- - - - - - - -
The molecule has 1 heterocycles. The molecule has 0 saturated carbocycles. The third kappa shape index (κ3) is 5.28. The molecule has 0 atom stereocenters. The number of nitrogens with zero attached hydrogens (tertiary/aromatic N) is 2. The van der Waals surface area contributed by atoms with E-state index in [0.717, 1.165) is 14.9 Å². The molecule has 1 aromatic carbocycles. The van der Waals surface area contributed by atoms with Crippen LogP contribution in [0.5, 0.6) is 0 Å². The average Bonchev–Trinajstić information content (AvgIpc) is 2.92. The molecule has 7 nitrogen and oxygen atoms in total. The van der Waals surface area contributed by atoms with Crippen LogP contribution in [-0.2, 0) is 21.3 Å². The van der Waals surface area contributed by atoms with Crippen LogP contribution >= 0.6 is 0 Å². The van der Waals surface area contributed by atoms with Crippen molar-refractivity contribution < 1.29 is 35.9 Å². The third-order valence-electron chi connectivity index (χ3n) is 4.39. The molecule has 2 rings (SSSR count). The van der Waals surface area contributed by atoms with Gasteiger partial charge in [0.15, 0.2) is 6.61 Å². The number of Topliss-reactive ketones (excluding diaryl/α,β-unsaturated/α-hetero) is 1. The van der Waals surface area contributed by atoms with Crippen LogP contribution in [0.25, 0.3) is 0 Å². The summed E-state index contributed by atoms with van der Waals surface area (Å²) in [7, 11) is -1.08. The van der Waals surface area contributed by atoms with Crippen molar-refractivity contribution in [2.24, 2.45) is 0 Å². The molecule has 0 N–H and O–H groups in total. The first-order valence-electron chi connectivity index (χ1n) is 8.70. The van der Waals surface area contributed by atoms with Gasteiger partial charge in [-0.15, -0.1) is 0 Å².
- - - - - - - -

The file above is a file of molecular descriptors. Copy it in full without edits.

The molecule has 1 heterocycles. The molecule has 0 saturated carbocycles. The third kappa shape index (κ3) is 5.28. The molecule has 0 atom stereocenters. The number of nitrogens with zero attached hydrogens (tertiary/aromatic N) is 2. The van der Waals surface area contributed by atoms with E-state index in [0.717, 1.165) is 14.9 Å². The molecule has 1 aromatic carbocycles. The van der Waals surface area contributed by atoms with Crippen LogP contribution in [0.5, 0.6) is 0 Å². The average Bonchev–Trinajstić information content (AvgIpc) is 2.92. The molecule has 7 nitrogen and oxygen atoms in total. The van der Waals surface area contributed by atoms with Crippen LogP contribution in [-0.2, 0) is 21.3 Å². The van der Waals surface area contributed by atoms with Crippen LogP contribution >= 0.6 is 0 Å². The van der Waals surface area contributed by atoms with Crippen molar-refractivity contribution < 1.29 is 35.9 Å². The third-order valence-electron chi connectivity index (χ3n) is 4.39. The molecule has 2 rings (SSSR count). The van der Waals surface area contributed by atoms with Gasteiger partial charge in [0.15, 0.2) is 6.61 Å². The number of Topliss-reactive ketones (excluding diaryl/α,β-unsaturated/α-hetero) is 1. The van der Waals surface area contributed by atoms with Crippen LogP contribution in [0.25, 0.3) is 0 Å². The summed E-state index contributed by atoms with van der Waals surface area (Å²) in [7, 11) is -1.08. The van der Waals surface area contributed by atoms with Crippen molar-refractivity contribution in [2.24, 2.45) is 0 Å². The molecule has 0 N–H and O–H groups in total. The first-order valence-electron chi connectivity index (χ1n) is 8.70. The van der Waals surface area contributed by atoms with Gasteiger partial charge in [-0.15, -0.1) is 0 Å².